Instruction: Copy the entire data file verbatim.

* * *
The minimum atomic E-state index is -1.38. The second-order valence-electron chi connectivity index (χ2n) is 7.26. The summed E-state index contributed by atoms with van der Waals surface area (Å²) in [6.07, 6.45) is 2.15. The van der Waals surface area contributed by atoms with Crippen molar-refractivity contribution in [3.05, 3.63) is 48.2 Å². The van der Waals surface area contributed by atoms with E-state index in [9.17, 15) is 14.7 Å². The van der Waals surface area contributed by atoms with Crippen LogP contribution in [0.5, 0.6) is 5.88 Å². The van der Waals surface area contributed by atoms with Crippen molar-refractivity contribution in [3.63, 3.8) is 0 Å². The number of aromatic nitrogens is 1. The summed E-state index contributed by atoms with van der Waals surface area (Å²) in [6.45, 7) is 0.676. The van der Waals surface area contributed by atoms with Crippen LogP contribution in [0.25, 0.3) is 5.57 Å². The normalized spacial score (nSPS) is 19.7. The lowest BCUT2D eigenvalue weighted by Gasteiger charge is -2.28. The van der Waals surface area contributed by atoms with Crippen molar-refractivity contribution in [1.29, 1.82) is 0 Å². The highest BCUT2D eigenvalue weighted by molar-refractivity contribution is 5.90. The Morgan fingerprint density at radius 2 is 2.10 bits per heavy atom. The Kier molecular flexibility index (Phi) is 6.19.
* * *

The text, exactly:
The minimum atomic E-state index is -1.38. The second-order valence-electron chi connectivity index (χ2n) is 7.26. The summed E-state index contributed by atoms with van der Waals surface area (Å²) in [6.07, 6.45) is 2.15. The van der Waals surface area contributed by atoms with Crippen molar-refractivity contribution in [3.05, 3.63) is 48.2 Å². The van der Waals surface area contributed by atoms with E-state index in [9.17, 15) is 14.7 Å². The van der Waals surface area contributed by atoms with Crippen LogP contribution in [0.5, 0.6) is 5.88 Å². The van der Waals surface area contributed by atoms with Crippen molar-refractivity contribution in [3.63, 3.8) is 0 Å². The number of aromatic nitrogens is 1. The summed E-state index contributed by atoms with van der Waals surface area (Å²) in [6.45, 7) is 0.676. The van der Waals surface area contributed by atoms with Crippen LogP contribution in [0.25, 0.3) is 5.57 Å². The normalized spacial score (nSPS) is 19.7. The lowest BCUT2D eigenvalue weighted by Gasteiger charge is -2.28. The van der Waals surface area contributed by atoms with Crippen molar-refractivity contribution in [1.29, 1.82) is 0 Å². The highest BCUT2D eigenvalue weighted by molar-refractivity contribution is 5.90. The Morgan fingerprint density at radius 2 is 2.10 bits per heavy atom. The Kier molecular flexibility index (Phi) is 6.19.